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Anti-Spoofing GPS Signal Now Operational, Space Force Says

U.S. Space Force

Anti-Spoofing GPS Signal Now Operational, Space Force Says

The U.S. Space Force has announced that warfighters can now access the limited version of the latest military GPS signal following the upgrade of the service’s grounds system.

The encrypted M-Code programming language offers new anti-spoofing and anti-jamming capabilities meant to provide positioning, navigation and timing data to combatants notwithstanding opponents attempting to disrupt the signal, C4ISRNet reported Tuesday

Despite the latest developments, the ground system designed for GPS III and the programming language is years behind schedule. To date, the military has added 23 GPS satellites with M-Code availability. 

The Government Accountability Office 2019 report said the $6.2B Next-Generation Operational Control System that Raytheon Technologies is currently building is delayed by five years and will be delivered by June 2021.

To make M-Code available sooner, the Air Force chose Lockheed Martin in 2017 to upgrade the current ground system called the M-Code Early Use, a more limited version of M-Code that will run until OCX is operational.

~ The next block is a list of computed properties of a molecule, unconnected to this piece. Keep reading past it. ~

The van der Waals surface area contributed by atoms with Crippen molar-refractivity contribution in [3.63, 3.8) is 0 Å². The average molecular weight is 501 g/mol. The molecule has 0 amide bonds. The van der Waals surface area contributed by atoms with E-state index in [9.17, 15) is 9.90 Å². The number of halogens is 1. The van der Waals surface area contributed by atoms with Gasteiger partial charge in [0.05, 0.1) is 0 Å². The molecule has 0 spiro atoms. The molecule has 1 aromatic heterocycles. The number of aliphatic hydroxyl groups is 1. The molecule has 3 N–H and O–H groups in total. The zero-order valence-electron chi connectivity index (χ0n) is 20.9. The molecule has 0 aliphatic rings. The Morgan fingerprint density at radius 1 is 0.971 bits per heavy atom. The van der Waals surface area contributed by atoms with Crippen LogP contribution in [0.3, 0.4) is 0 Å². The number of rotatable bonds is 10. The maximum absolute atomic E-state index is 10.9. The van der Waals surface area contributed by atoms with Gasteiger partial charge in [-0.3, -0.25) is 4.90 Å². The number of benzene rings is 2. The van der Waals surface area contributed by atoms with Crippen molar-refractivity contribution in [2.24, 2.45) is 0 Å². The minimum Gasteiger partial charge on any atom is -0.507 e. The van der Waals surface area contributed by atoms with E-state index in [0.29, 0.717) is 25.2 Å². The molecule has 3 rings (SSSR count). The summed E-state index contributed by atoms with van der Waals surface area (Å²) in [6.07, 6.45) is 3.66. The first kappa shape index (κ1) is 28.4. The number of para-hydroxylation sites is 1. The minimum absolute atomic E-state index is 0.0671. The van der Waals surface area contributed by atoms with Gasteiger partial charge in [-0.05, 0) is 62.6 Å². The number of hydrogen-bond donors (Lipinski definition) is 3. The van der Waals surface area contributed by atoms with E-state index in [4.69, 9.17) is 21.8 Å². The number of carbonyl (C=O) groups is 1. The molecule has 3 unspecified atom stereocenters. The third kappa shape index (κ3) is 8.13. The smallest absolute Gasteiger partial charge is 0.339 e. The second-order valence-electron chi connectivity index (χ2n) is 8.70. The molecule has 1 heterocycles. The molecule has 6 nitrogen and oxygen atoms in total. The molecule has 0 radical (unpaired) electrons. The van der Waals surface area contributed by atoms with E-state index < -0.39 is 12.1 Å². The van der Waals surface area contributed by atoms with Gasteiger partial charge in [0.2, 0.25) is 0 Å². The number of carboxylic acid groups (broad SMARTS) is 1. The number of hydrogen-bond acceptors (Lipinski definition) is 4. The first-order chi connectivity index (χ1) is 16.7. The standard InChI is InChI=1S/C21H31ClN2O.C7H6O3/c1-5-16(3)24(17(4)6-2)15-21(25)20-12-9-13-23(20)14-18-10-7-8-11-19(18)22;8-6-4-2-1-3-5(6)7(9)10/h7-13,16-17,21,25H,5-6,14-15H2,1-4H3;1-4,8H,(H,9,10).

Installation of the hardware and software upgrades for the MCEU was finished in July, and the ground system secured operational acceptance on Nov. 18, allowing warfighters access to the M-Code signal. 

Maria Demaree, vice president and general manager for Lockheed Martin’s mission solutions and a Potomac Officers Club member, said M-Code's highly secure spoof signals vital to assisting warfighters to achieve their missions on the battlefield. 

“This upgrade to the current GPS ground control system, and the launch of more modernized GPS III satellites, is making M-Code’s full-fielding a reality,” she said.

Lt. Jordan Malara, 2nd Space Operations Squadron GPS Warfighter Collaboration Cell assistant flight commander, said the MCEU introduces the latest GPS support that will give operators throughout the warfighting domain secure PNT access. 

“This is a critical step in remaining the gold standard of PNT systems and promoting a peaceful, secure, stable and accessible space domain,” he said.

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